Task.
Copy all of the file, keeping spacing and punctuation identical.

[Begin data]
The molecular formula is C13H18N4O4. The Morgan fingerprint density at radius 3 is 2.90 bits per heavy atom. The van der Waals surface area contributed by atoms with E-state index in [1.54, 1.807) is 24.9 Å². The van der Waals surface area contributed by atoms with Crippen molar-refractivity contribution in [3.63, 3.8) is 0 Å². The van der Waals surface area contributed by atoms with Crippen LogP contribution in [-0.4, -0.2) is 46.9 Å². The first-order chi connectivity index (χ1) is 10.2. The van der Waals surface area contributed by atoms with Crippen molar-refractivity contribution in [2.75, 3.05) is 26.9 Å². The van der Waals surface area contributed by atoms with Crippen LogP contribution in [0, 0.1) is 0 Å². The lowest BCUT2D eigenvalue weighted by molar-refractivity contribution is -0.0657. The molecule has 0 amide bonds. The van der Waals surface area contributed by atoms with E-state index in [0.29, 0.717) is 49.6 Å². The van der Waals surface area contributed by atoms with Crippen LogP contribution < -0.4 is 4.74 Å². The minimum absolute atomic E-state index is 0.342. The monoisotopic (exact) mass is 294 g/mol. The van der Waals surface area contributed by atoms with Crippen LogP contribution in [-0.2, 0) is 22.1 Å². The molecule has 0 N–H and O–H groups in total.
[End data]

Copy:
The molecular formula is C13H18N4O4. The Morgan fingerprint density at radius 3 is 2.90 bits per heavy atom. The van der Waals surface area contributed by atoms with E-state index in [1.54, 1.807) is 24.9 Å². The van der Waals surface area contributed by atoms with Crippen molar-refractivity contribution in [3.63, 3.8) is 0 Å². The van der Waals surface area contributed by atoms with Crippen LogP contribution in [-0.4, -0.2) is 46.9 Å². The first-order chi connectivity index (χ1) is 10.2. The van der Waals surface area contributed by atoms with Crippen molar-refractivity contribution in [2.75, 3.05) is 26.9 Å². The van der Waals surface area contributed by atoms with Crippen LogP contribution in [0, 0.1) is 0 Å². The lowest BCUT2D eigenvalue weighted by molar-refractivity contribution is -0.0657. The molecule has 0 amide bonds. The van der Waals surface area contributed by atoms with E-state index in [0.29, 0.717) is 49.6 Å². The van der Waals surface area contributed by atoms with Crippen LogP contribution < -0.4 is 4.74 Å². The minimum absolute atomic E-state index is 0.342. The monoisotopic (exact) mass is 294 g/mol. The van der Waals surface area contributed by atoms with Crippen LogP contribution in [-0.2, 0) is 22.1 Å². The molecule has 0 N–H and O–H groups in total.